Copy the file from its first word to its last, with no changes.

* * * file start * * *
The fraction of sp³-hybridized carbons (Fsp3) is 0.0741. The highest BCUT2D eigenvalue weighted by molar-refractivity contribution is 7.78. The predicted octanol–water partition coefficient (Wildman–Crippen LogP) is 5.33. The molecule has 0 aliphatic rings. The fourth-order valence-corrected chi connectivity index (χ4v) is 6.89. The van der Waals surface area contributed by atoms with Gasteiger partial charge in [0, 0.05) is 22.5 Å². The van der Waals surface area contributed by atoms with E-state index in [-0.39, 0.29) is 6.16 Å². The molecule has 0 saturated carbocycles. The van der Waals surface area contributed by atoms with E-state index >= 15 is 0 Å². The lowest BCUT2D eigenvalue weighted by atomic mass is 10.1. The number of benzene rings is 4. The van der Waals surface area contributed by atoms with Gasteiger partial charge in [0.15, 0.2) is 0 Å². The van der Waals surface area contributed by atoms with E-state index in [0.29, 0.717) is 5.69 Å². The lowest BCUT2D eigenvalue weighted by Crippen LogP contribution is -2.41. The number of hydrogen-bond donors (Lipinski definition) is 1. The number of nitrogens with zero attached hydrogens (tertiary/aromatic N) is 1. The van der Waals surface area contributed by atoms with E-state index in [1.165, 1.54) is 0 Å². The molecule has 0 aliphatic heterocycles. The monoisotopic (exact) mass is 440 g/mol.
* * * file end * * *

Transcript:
The fraction of sp³-hybridized carbons (Fsp3) is 0.0741. The highest BCUT2D eigenvalue weighted by molar-refractivity contribution is 7.78. The predicted octanol–water partition coefficient (Wildman–Crippen LogP) is 5.33. The molecule has 0 aliphatic rings. The fourth-order valence-corrected chi connectivity index (χ4v) is 6.89. The van der Waals surface area contributed by atoms with Gasteiger partial charge in [0, 0.05) is 22.5 Å². The van der Waals surface area contributed by atoms with E-state index in [-0.39, 0.29) is 6.16 Å². The molecule has 0 saturated carbocycles. The van der Waals surface area contributed by atoms with E-state index >= 15 is 0 Å². The lowest BCUT2D eigenvalue weighted by atomic mass is 10.1. The number of benzene rings is 4. The van der Waals surface area contributed by atoms with Gasteiger partial charge in [0.15, 0.2) is 0 Å². The van der Waals surface area contributed by atoms with E-state index in [0.29, 0.717) is 5.69 Å². The lowest BCUT2D eigenvalue weighted by Crippen LogP contribution is -2.41. The number of hydrogen-bond donors (Lipinski definition) is 1. The number of nitrogens with zero attached hydrogens (tertiary/aromatic N) is 1. The van der Waals surface area contributed by atoms with E-state index in [1.165, 1.54) is 0 Å². The molecule has 0 aliphatic heterocycles. The monoisotopic (exact) mass is 440 g/mol.